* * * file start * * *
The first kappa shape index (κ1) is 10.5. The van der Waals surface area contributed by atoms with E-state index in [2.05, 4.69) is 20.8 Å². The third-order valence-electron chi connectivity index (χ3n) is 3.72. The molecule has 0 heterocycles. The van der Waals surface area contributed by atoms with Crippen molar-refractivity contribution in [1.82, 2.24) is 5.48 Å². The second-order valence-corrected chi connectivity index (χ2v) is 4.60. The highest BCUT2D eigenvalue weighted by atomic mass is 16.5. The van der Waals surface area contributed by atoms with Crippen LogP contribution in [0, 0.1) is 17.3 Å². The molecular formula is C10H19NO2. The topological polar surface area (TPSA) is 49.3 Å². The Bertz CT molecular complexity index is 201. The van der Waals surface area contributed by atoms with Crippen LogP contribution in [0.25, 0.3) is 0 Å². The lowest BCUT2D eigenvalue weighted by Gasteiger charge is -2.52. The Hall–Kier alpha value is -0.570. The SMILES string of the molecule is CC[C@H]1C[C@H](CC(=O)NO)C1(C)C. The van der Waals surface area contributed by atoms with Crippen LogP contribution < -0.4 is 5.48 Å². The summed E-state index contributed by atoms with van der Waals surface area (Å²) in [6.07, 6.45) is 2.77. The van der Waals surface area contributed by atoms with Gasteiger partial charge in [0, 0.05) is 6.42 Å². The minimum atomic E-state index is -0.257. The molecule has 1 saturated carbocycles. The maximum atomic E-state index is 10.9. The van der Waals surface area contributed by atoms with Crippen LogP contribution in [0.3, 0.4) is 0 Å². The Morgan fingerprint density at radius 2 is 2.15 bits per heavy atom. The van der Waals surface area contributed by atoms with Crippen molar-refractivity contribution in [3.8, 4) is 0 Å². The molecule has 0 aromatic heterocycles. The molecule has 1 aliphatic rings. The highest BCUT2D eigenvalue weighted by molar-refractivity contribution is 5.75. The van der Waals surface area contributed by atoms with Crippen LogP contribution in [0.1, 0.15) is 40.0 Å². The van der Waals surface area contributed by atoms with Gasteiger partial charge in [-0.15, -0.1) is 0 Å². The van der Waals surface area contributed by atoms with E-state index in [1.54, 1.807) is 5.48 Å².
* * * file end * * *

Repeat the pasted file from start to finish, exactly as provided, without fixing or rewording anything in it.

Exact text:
The first kappa shape index (κ1) is 10.5. The van der Waals surface area contributed by atoms with E-state index in [2.05, 4.69) is 20.8 Å². The third-order valence-electron chi connectivity index (χ3n) is 3.72. The molecule has 0 heterocycles. The van der Waals surface area contributed by atoms with Crippen molar-refractivity contribution in [1.82, 2.24) is 5.48 Å². The second-order valence-corrected chi connectivity index (χ2v) is 4.60. The highest BCUT2D eigenvalue weighted by atomic mass is 16.5. The van der Waals surface area contributed by atoms with Crippen LogP contribution in [0, 0.1) is 17.3 Å². The molecular formula is C10H19NO2. The topological polar surface area (TPSA) is 49.3 Å². The Bertz CT molecular complexity index is 201. The van der Waals surface area contributed by atoms with Crippen LogP contribution in [0.25, 0.3) is 0 Å². The lowest BCUT2D eigenvalue weighted by Gasteiger charge is -2.52. The Hall–Kier alpha value is -0.570. The SMILES string of the molecule is CC[C@H]1C[C@H](CC(=O)NO)C1(C)C. The van der Waals surface area contributed by atoms with Crippen LogP contribution < -0.4 is 5.48 Å². The summed E-state index contributed by atoms with van der Waals surface area (Å²) in [6.07, 6.45) is 2.77. The van der Waals surface area contributed by atoms with Gasteiger partial charge in [0, 0.05) is 6.42 Å². The minimum atomic E-state index is -0.257. The molecule has 1 saturated carbocycles. The maximum atomic E-state index is 10.9. The van der Waals surface area contributed by atoms with Crippen LogP contribution in [0.3, 0.4) is 0 Å². The Morgan fingerprint density at radius 2 is 2.15 bits per heavy atom. The van der Waals surface area contributed by atoms with Crippen molar-refractivity contribution in [3.8, 4) is 0 Å². The molecule has 0 aromatic heterocycles. The molecule has 1 aliphatic rings. The highest BCUT2D eigenvalue weighted by molar-refractivity contribution is 5.75. The van der Waals surface area contributed by atoms with Crippen LogP contribution in [0.1, 0.15) is 40.0 Å². The van der Waals surface area contributed by atoms with Gasteiger partial charge in [-0.15, -0.1) is 0 Å². The van der Waals surface area contributed by atoms with E-state index in [1.54, 1.807) is 5.48 Å².